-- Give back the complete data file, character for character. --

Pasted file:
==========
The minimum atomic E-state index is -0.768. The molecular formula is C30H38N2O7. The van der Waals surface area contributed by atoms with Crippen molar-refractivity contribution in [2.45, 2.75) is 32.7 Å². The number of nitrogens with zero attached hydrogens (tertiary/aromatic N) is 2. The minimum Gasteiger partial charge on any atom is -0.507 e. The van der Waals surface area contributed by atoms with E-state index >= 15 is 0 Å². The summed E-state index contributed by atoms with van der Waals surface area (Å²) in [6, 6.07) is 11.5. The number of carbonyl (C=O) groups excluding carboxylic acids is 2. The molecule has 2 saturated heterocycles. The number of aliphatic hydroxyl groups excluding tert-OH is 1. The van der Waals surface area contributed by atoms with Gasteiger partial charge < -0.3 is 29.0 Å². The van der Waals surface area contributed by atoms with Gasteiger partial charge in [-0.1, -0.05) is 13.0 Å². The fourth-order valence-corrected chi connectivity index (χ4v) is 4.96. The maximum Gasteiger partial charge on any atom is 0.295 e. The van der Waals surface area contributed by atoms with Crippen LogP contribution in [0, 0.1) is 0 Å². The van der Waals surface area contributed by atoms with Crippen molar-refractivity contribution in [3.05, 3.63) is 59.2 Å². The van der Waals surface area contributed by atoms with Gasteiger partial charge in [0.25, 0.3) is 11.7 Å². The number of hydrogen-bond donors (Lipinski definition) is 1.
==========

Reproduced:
The minimum atomic E-state index is -0.768. The molecular formula is C30H38N2O7. The van der Waals surface area contributed by atoms with Crippen molar-refractivity contribution in [2.45, 2.75) is 32.7 Å². The number of nitrogens with zero attached hydrogens (tertiary/aromatic N) is 2. The minimum Gasteiger partial charge on any atom is -0.507 e. The van der Waals surface area contributed by atoms with E-state index >= 15 is 0 Å². The summed E-state index contributed by atoms with van der Waals surface area (Å²) in [6, 6.07) is 11.5. The number of carbonyl (C=O) groups excluding carboxylic acids is 2. The molecule has 2 saturated heterocycles. The number of aliphatic hydroxyl groups excluding tert-OH is 1. The van der Waals surface area contributed by atoms with Gasteiger partial charge < -0.3 is 29.0 Å². The van der Waals surface area contributed by atoms with Gasteiger partial charge in [-0.1, -0.05) is 13.0 Å². The fourth-order valence-corrected chi connectivity index (χ4v) is 4.96. The maximum Gasteiger partial charge on any atom is 0.295 e. The van der Waals surface area contributed by atoms with Crippen LogP contribution in [0, 0.1) is 0 Å². The van der Waals surface area contributed by atoms with Crippen molar-refractivity contribution in [3.05, 3.63) is 59.2 Å². The van der Waals surface area contributed by atoms with Gasteiger partial charge in [0.25, 0.3) is 11.7 Å². The number of hydrogen-bond donors (Lipinski definition) is 1.